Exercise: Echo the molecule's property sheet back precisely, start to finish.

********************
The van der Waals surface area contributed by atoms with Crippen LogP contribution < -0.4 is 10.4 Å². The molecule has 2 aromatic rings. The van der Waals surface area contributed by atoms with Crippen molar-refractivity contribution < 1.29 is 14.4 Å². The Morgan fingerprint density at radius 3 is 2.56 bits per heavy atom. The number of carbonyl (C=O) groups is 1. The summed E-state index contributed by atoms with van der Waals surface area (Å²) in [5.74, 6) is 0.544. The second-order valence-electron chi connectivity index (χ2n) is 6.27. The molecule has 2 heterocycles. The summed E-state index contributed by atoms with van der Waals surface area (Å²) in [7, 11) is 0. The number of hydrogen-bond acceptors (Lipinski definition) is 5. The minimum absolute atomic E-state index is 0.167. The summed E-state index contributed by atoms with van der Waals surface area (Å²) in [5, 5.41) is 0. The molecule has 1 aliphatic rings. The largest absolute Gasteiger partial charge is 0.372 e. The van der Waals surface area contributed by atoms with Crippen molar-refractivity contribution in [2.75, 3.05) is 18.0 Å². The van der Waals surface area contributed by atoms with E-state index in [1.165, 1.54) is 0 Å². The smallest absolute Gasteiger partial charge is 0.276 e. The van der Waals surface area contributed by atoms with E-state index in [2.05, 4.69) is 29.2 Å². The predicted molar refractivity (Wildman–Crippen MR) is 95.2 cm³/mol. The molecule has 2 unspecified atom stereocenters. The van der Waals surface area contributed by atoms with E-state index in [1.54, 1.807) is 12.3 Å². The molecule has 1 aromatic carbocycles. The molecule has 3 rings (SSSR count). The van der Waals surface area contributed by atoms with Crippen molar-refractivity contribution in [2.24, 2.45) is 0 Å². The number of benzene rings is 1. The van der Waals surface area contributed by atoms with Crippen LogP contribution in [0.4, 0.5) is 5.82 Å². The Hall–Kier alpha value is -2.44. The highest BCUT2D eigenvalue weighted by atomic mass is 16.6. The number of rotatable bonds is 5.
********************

The van der Waals surface area contributed by atoms with Crippen LogP contribution < -0.4 is 10.4 Å². The molecule has 2 aromatic rings. The van der Waals surface area contributed by atoms with Crippen molar-refractivity contribution < 1.29 is 14.4 Å². The Morgan fingerprint density at radius 3 is 2.56 bits per heavy atom. The number of carbonyl (C=O) groups is 1. The summed E-state index contributed by atoms with van der Waals surface area (Å²) in [5.74, 6) is 0.544. The second-order valence-electron chi connectivity index (χ2n) is 6.27. The molecule has 2 heterocycles. The summed E-state index contributed by atoms with van der Waals surface area (Å²) in [7, 11) is 0. The number of hydrogen-bond acceptors (Lipinski definition) is 5. The minimum absolute atomic E-state index is 0.167. The summed E-state index contributed by atoms with van der Waals surface area (Å²) in [5, 5.41) is 0. The molecule has 1 aliphatic rings. The largest absolute Gasteiger partial charge is 0.372 e. The van der Waals surface area contributed by atoms with Crippen molar-refractivity contribution in [2.75, 3.05) is 18.0 Å². The van der Waals surface area contributed by atoms with E-state index in [1.165, 1.54) is 0 Å². The smallest absolute Gasteiger partial charge is 0.276 e. The van der Waals surface area contributed by atoms with E-state index in [2.05, 4.69) is 29.2 Å². The predicted molar refractivity (Wildman–Crippen MR) is 95.2 cm³/mol. The molecule has 2 unspecified atom stereocenters. The van der Waals surface area contributed by atoms with E-state index in [1.54, 1.807) is 12.3 Å². The molecule has 1 aromatic carbocycles. The molecule has 3 rings (SSSR count). The van der Waals surface area contributed by atoms with Crippen molar-refractivity contribution in [2.24, 2.45) is 0 Å². The number of benzene rings is 1. The van der Waals surface area contributed by atoms with Crippen LogP contribution in [0.4, 0.5) is 5.82 Å². The Hall–Kier alpha value is -2.44. The highest BCUT2D eigenvalue weighted by atomic mass is 16.6. The number of rotatable bonds is 5.